BOSTON -- With a new CBA in place and Spring Training set to start soon in sunny Fort Myers, Fla., it’s time for a refresher on what the Red Sox have done so far this offseason and what could be ahead.
After a surprising 92-70 finish in the 2021 regular season and a postseason run that didn’t end until Game 6 of the American League Championship Series, the Red Sox are hoping to take another step forward in 2022.
What deals have already gotten done?
With hours to spare before the prior CBA expired, the Red Sox made three significant transactions.
The first was a one-year, $10 million deal for veteran lefty James Paxton that included options for the 2023 and ’24 seasons. The options are the most relevant part of this deal, because Paxton is coming off Tommy John surgery and won’t pitch until midseason at the earliest.
The second move was a reunion contract with hometown lefty Rich Hill, who signed for one year at $5 million and could be an invaluable swingman -- even in his age 42 season.
Then came a somewhat surprising deal in which slugging outfielder Hunter Renfroe was dealt to Milwaukee in a trade that brought stud defender Jackie Bradley Jr. back to Boston. In the deal, the Red Sox also landed two Minor League infielders: David Hamilton and Alex Binelas, who were ranked by MLB Pipeline as Nos. 16 and 17 among Brewers prospects. Hamilton is a middle infielder while Binelas plays the corners.
The Sox had already added more depth to the rotation in November by signing righty Michael Wacha for one year at $7 million.
What are the biggest remaining needs and who might they target to fill these holes?
The Red Sox need help in the bullpen, that much is clear. One fix could be internal, if Matt Barnes can regain his groove after his mysterious collapse in the second half of last season. Kenley Jansen, the Dodgers’ primary closer for nearly a decade, is the top name on the free agent market. But that doesn’t seem like chief baseball officer Chaim Bloom’s kind of move. It could be more likely the Sox patch their relief holes via the trade market.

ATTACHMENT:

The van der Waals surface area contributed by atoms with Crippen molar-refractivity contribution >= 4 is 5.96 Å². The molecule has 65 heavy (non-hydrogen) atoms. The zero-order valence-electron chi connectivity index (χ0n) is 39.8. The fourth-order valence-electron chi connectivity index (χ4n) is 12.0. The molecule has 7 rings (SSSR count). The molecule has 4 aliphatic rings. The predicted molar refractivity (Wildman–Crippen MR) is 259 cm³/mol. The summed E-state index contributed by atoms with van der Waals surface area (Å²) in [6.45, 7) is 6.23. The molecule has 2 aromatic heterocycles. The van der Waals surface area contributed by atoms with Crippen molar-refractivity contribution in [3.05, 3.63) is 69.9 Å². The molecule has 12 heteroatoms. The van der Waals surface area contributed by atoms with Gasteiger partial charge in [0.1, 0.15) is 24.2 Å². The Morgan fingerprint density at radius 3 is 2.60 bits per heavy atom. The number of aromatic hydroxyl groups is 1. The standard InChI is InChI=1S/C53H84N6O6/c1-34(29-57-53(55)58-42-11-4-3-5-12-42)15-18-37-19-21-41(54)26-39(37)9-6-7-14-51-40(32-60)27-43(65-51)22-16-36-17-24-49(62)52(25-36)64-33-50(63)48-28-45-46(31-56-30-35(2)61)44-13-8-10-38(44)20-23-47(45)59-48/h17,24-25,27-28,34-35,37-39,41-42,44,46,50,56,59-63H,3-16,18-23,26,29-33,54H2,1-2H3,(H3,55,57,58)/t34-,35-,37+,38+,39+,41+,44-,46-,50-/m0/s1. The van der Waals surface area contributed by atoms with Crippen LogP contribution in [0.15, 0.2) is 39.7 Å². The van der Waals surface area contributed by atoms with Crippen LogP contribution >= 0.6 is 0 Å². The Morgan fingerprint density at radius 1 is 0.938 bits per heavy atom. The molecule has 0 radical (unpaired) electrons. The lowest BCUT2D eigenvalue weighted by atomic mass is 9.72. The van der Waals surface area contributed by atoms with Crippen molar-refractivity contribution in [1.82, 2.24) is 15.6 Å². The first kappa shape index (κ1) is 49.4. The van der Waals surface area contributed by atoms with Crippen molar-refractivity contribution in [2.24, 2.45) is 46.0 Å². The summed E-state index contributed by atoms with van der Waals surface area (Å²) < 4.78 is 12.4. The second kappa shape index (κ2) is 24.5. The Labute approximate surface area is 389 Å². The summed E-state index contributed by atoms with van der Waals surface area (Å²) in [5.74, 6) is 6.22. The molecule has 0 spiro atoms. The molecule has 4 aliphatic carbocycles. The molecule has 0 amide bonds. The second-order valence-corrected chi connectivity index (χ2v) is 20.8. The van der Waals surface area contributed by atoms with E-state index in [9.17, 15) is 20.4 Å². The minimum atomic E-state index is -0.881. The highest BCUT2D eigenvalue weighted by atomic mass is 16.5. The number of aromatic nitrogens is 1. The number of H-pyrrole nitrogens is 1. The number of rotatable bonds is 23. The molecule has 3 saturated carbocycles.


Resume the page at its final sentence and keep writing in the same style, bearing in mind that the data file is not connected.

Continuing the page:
A right-handed bat is also a need following the departure of Renfroe. Reports out of Japan stated the Red Sox were heavily engaged in talks with outfielder Seiya Suzuki. The 27-year-old belted 38 homers for the Hiroshima Carp last season.
Which of their free agents already signed elsewhere?
Lefty Eduardo Rodriguez, who won 64 games for the Red Sox over six seasons, signed with the Tigers.
Might there be a reunion with any of their remaining free agents?
Kyle Schwarber was a perfect fit with the Red Sox down the stretch in 2021, and a key reason the club had such a productive playoff run. Bloom has gone on record several times saying the club has interest in retaining Schwarber, who is a disciplined and powerful hitter.
Are there any players they are looking to trade?
Bloom is always looking to make trades, but there don’t seem to be any obvious trade targets on the current roster. Bobby Dalbec and J.D. Martinez could be trade candidates if Schwarber is re-signed. Martinez will certainly be a bat of interest with the universal DH in play.
What outstanding arbitration cases are on the docket?
The big one is star slugger Rafael Devers. The Sox have two years of club control with the third baseman, and many fans would be comforted if he signed a long-term contract to stay in Boston. Outfielder Alex Verdugo, righty starter Nick Pivetta, second baseman Christian Arroyo and lefty Josh Taylor are the team’s other arbitration-eligible players.
How many open spots are there on the 40-man roster?
Boston’s roster currently stands at 39, giving Bloom the option of adding one player without having to subtract one. However, there could be a lot of maneuvering before Spring Training starts. Bloom has never shied away from roster chaos in the quest to improve his teams.